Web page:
Repelling the Repealer William McComb’s caricatures of Daniel O’Connell  2The standard account of these events was compiled by the Belfast Presbyterian bookseller/publisher William McComb, and published as The Repealer Repulsed. (Its price of two shillings suggests an élite audience.)  McComb (1793–1873), who began his career by setting up a Sunday school to oppose the ideas of Tom Paine, had been brought into alliance with Anglican Evangelicals while working as a Kildare Place Society schoolmaster. His verse, in Standard English (he was known as ‘the laureate of the Presbyterian Church’), his role in disseminating Cooke-inspired Presbyterian literature, including the popular McComb’s Presbyterian Almanac (1840–84), and his involvement with the first overseas mission sent out by the Irish Presbyterian Church reflect the growing standing and self-confidence of Ulster Presbyterianism. (The Repealer Repulsed contains numerous literary citations and parodies, and begins by presenting O’Connell’s ‘invasion’ and the activities of successive Catholic bishops of Down and Connor as part of a papally directed offensive against Ulster Protestantism.) The book combines a hostile account of O’Connell’s visit and meeting with a fulsome report of the speeches delivered at the Conservative meeting, a collection of anti-O’Connell verses from various newspapers, and various dialect ‘letters’ and ‘conversations’ satirising O’Connell for beggary, lies, and reliance on a ‘tail’ of disreputable followers. It has been described as a founding document of Ulster Unionism.
The Repealer Repulsed contains line drawings, apparently by McComb himself, inspired by the anti-O’Connell cartoons of John Doyle or ‘HB’ (see Peter Gray’s ‘“Hints and Hits”: Irish caricature and the trial of Daniel O’Connell, 1843–4’, in HI 12.4, Winter 2005). These are of interest as a relatively rare example of visual propaganda from the O’Connell period produced by an Ulster unionist source (as distinct from the better-known London caricatures of O’Connell).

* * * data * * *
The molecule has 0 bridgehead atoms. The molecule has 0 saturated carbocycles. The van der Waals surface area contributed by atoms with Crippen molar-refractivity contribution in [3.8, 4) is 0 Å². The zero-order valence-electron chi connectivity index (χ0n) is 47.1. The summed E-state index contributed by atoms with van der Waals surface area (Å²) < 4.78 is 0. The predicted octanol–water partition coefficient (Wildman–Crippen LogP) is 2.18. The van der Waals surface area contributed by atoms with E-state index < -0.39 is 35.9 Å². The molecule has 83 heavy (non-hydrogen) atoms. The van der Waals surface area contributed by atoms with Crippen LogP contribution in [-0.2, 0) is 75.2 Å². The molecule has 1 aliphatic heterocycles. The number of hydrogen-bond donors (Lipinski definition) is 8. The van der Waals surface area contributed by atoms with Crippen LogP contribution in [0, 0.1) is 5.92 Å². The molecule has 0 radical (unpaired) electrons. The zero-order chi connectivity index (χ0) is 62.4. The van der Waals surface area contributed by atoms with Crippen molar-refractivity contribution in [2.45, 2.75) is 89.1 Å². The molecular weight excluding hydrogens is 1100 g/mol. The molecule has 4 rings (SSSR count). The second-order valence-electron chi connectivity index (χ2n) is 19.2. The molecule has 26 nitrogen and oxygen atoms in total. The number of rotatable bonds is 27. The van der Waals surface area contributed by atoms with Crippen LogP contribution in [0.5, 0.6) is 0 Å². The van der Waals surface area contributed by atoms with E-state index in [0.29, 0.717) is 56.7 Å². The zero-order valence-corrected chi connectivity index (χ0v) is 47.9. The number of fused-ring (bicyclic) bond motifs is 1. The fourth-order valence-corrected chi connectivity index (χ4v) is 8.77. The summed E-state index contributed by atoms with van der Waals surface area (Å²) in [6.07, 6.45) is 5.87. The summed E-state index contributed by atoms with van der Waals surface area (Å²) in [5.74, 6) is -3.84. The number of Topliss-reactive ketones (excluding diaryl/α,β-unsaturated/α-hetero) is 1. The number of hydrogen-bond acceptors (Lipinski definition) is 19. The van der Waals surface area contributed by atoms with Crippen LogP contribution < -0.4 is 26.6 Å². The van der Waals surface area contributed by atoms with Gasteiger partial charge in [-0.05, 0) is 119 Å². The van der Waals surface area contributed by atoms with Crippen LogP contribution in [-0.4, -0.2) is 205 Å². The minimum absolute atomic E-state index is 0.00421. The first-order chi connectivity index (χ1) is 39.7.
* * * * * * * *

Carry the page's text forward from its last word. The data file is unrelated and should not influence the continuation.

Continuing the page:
Heaven or hell imagery

The cover illustration of the original edition (p. 43) provides an early example of the adaptation of Protestant ‘two ways’ imagery (where the viewer is asked to choose between two paths, one leading to heaven and the other to hell) for unionist political purposes. (Similar adaptations were made as late as the 1950s, when Unionist election posters exhorted viewers to choose between de Valera—seated on a wall beside a road leading to a mud-walled cabin—and a dynamic-looking Brookeborough pointing down the highway to a prosperous-looking town full of thriving factories.) The picture is divided by a huge harp (whose decorations include Union Jack roundels and images of the Scottish lion rampant). In the middle distance, to one side of the harp, O’Connell addresses a ragged and menacing-looking crowd, several of whom are waving clubs and may even be fighting with one another. With one hand O’Connell gestures to his audience; with the other he surreptitiously passes a hat (for money-collecting purposes) to a barefoot boy. The foreground is occupied by a drink-seller and skull and crossbones. (Cooke declared that under Repeal, ‘Were the agitator once elevated on the shoulders of ascendant Popery, the “death’s head and cross bones” would be the emblems of his great seal’.) In the background stick figures appear to be attacking and pursuing one another and a house burns. Above the crowd a hawk chases a small bird.